Page:Popular Science Monthly Volume 74.djvu/241

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health associations deserve special credit for good work in arousing the public to the need of better public health work.

At the same time it is regrettable that arguments have been made and movements have been initiated in the name of public health which have had no foundation in fact or scientific principle. The cause of public health has always been a favorite theme alike for the charlatan and the statesman.

By the remarkable advance in that composite body of knowledge known as sanitary science much of the quackery of fraud and the deceptions of ignorance are being dispelled from public health work, and we may confidently look forward to the time when persons who have had adequate training and experience in this direction will be looked upon as the proper sanitary teachers.

In the campaign of sanitary education which is going on it is a deplorable fact that the universities and colleges of the United States are singularly backward. With a few notable exceptions, there is scarcely a school for higher education in the United States where a competent knowledge of hygiene can be obtained. In spite of the fact that man} of the largest and most prominent universities have had severe experiences with typhoid they have been exceedingly slow in providing proper facilities for the teaching of hygiene. One of the greatest needs of to-day is the want of competent teaching for health officers, physicians, engineers and others, who may wish to obtain a complete and practical knowledge of their profession. In the absence of suitable facilities for the education of health officers the United States is decidedly behind European countries.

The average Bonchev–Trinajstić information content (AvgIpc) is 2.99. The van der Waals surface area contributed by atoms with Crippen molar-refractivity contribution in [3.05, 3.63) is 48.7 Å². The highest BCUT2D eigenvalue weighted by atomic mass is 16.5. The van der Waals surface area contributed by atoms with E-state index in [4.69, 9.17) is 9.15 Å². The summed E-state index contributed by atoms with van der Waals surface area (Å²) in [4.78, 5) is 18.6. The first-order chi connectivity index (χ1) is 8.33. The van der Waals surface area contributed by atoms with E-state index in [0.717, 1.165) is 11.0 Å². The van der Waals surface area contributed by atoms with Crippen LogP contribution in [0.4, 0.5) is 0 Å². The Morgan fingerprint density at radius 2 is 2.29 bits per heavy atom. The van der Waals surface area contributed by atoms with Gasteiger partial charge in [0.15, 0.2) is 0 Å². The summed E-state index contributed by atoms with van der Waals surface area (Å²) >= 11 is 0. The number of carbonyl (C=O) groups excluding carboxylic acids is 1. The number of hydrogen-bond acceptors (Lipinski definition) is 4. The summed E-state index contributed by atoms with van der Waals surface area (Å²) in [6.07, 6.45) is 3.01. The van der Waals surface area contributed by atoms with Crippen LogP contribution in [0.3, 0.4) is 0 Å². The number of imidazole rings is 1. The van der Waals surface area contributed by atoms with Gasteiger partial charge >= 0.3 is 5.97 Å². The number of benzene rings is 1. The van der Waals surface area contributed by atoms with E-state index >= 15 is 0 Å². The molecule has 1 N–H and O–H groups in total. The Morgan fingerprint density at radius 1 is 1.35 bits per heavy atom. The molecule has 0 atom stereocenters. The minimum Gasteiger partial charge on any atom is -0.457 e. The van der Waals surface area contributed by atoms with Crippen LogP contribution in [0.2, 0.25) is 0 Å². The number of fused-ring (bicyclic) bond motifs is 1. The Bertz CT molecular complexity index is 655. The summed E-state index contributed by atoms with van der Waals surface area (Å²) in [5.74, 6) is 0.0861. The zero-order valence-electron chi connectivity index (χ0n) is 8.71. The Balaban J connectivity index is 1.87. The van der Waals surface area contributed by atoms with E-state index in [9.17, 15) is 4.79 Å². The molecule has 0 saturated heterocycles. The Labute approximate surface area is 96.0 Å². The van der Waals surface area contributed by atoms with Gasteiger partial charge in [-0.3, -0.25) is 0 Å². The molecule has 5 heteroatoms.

In the management of communicable diseases the principles of isolation, disinfection and vaccination, have been referred to. It remains to mention the help that may be afforded by the establishment of laboratories for the diagnosis of suspected cases of communicable diseases. Laboratories where examinations may be made of sputum, blood, urine, stools and other pathological specimens, are one of the newest developments in public health work, but they have been in operation sufficiently long to make them seem indispensable. By their means early and obscure cases of tuberculosis, typhoid fever, diphtheria and other too common preventable diseases may be discovered, and with a precision and promptness generally impossible in private medical practise. Along with pathological work of municipal public health laboratories facilities are often provided for the analysis of water, milk, food and drugs. Any citizen may send specimens to these laboratories for examination, and is entitled to a report without charge.

Every board of health should have the benefit of laboratory assistance of this kind. Municipal boards in large cities can afford to maintain them, but for the small city and village other provision must